ESPU Meeting on Saturday 27, April 2019, 10:46 - 11:22
Burak ÖZÇİFT 1 and Hüseyin Tuğrul TİRYAKİ 2
1) Health Sciences University, Izmir Dr. Behcet Uz Child Diseases and Surgery Training and Researching Hospital, Pediatric Urology Unit, Izmir, TURKEY - 2) Health Sciences University, Ankara Child Health and Diseases Hematology Oncology Training and Researching Hospital, Department of Pediatric Urology, Ankara, TURKEY
Miniaturized percutaneous nephrolithotomy (mini-PCNL) and retrograde intrarenal surgery (RIRS) are generally used for pediatric kidney stones; however, comparative study of these methods are not enough. We aimed to compare our outcomes of mini-PCNL and RIRS for treatment of 10 mm to 20 mm size kidney stones in children.
MATERIAL AND METHODS
Pediatric patients who underwent mini-PCNL (n=24) and RIRS (n=29) with kidney stones for 10 to 20 mm in size were compared retrospectively. Patients’ gender, age, body mass index (BMI), stone laterality, stone size, stone location, operative and postoperative outcomes were reviewed in both groups.
The mean age was 7.43±5.13 years (1-15.7 years) in the mini-PCNL group and 5.18 ±3.96 years (0.6-13.7 years) in the RIRS group (p=0.07). The mean BMI, mean stone size and gender were similar between the both groups. The stone-free rate (SFR) was 79.2% in the mini-PCNL group and 65.5% in the RIRS group after a single procedure (p=0.27). The overall SFRs increased to 91.7% and 89.7% with additional therapies for mini-PCNL and RIRS, respectively (p=0.80). The mean hospitalization, operation and fluoroscopy times were statistically longer in the mini-PCNL group. The mean number of anesthesia requiring intervention related to passive dilation, JJ stent removal and re-treatment was 1.12 ± 0.33 in the mini-PCNL group and 2.06 ± 0.37 in the RIRS group (p=0.00). Minor complication rates were 20.8% and 6.9% in the mini-PCNL and RIRS group, respectively (p =0.13). There was no major complication observed in both groups
This study suggested that RIRS is an effective alternative to mini-PCNL for 10 to 20 mm in size kidney stones in children, with comparable success and complication rates. Patients and their parents should be informed about the alternative available kidney stones treatment options.
Wenying WANG and Jun LI
Beijing Friendship Hospital, Capital Medical University, Urology, Beijing, CHINA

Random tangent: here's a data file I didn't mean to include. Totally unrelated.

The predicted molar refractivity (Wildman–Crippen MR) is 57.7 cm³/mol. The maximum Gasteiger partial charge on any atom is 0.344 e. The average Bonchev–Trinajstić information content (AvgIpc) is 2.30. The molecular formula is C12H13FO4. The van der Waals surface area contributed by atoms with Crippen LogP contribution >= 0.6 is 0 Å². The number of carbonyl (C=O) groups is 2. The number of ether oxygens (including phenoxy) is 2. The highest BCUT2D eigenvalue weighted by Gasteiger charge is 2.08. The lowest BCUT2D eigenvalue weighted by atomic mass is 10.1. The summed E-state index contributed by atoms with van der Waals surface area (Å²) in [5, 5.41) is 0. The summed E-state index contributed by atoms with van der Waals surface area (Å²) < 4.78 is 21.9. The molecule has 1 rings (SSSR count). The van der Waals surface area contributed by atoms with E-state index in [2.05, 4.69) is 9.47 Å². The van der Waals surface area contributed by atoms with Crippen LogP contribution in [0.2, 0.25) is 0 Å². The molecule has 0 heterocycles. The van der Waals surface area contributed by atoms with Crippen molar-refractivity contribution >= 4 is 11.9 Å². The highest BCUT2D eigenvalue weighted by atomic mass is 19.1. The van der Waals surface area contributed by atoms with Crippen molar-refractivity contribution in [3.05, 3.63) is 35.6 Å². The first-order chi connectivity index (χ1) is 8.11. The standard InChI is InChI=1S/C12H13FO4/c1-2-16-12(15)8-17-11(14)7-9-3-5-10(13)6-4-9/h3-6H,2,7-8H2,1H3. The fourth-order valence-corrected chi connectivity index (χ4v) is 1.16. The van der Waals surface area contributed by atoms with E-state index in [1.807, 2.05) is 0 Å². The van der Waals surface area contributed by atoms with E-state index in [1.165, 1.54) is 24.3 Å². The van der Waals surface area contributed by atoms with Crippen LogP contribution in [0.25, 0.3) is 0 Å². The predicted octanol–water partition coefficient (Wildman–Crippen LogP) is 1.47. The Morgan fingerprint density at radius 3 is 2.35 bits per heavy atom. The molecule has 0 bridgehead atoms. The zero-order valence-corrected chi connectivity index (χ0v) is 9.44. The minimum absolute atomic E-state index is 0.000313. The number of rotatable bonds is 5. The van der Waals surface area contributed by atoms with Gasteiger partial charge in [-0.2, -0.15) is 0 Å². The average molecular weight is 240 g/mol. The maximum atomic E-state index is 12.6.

To compare the effects of micro-percutaneous nephrolithotomy (micro-PCNL) and flexible ureteroscopic lithotripsy (FUL) in treating 1-2 cm solitary renal stones in infants.
MATERIAL AND METHODS
A retrospective analysis was performed on data from 57 infants who received micro-PCNL and FUL surgery in our hospital from October 2016 to May 2018. The patients were divided into group 1—micro-PCNL group and group 2—FUL group. Perioperative data, including surgical time, blood loss, stone free rate, and complications, were analyzed.
There were 27 patients in group 1 and 30 patients in group 2, and the patients' mean age was 19 and 21 months respectively. The average stone size was 1.6±0.3 cm in group 1 and 1.7±0.2 cm in group 2; the mean surgical time was 21±4 min and 23±5 min; and the stone free rate at 1 month after surgery were 88.9% and 86.7%, respectively. The average number of anesthesia sessions for patients was 1.4 in group 1 and 2.7 in group 2. The complication rate was 14.8% and 16.7%, respectively. None of the patients needed conversion to the 12-14F mini-PCNL.
The results of this study showed that the surgical effects and complications of micro-PCNL and FUL in treating infants with 1-2 cm solitary renal stones were similar. However, micro-PCNL allowed lower anesthesia sessions. Therefore, micro-PCNL is an effective, alternative method for 1-2 cm solitary renal stones in infants.
Sherjeel SAULAT 1, Murtaza AZAD 2, Anees Ur Rehman SOOMRO 2, Saeed QADRI 2 and Faraz KHALID 2
1) Tabba Kidney institute, Paediatric Urology, Karachi, PAKISTAN - 2) TABBA KIDNEY INSTITUTE, PAEDIATRIC UROLOGY, Karachi, PAKISTAN
The purpose of this study is to analyze the success and complication rates of PCNL in different age groups of children and to compare the outcomes of the respective groups of patients in order to identify the efficacy of PCNL according to age groups.
MATERIAL AND METHODS
The data was collected retrospectively from patient's records ( from November 2014 to September 2018. Patient's data including age, gender, stone burden, hemoglobin drop, operative time, complications and hospital stay duration were documented. Successful outcome was a stone free renal unit on postoperative USG KUB. Chi-Square and Kruskal Wallis tests were applied to observe any association of variables with different age groups. p Value ≤ 0.05 was considered significant.
There were total 357 children enrolled in our study in which 238 (66.7%) were male while 119 (33.3%) were female. We divided patients in three groups according to their age. The overall mean age was 8+- 1.6. In Group-1 (0-5 years of age) 137 (38.4%) patient were recruited. 109 (30.5%) children were in Group-2 (6-10 years of age) while 111 (31.1%) were in Group-3 (11-15 years of age).
Comparison of continuous lab, clinical and stone parameters was carried out between three age groups and found that almost all variables were significantly different between age groups. Association of Categorical Variables with age group was observed and which showed that site of puncture, family history of stone, complete stone free rate were significantly associated with different age groups.
The overall stone free rate was 84.6%. The best stone free rate came for the youngest Group 1 96.4% and the least for eldest Group 3 as 68.5%.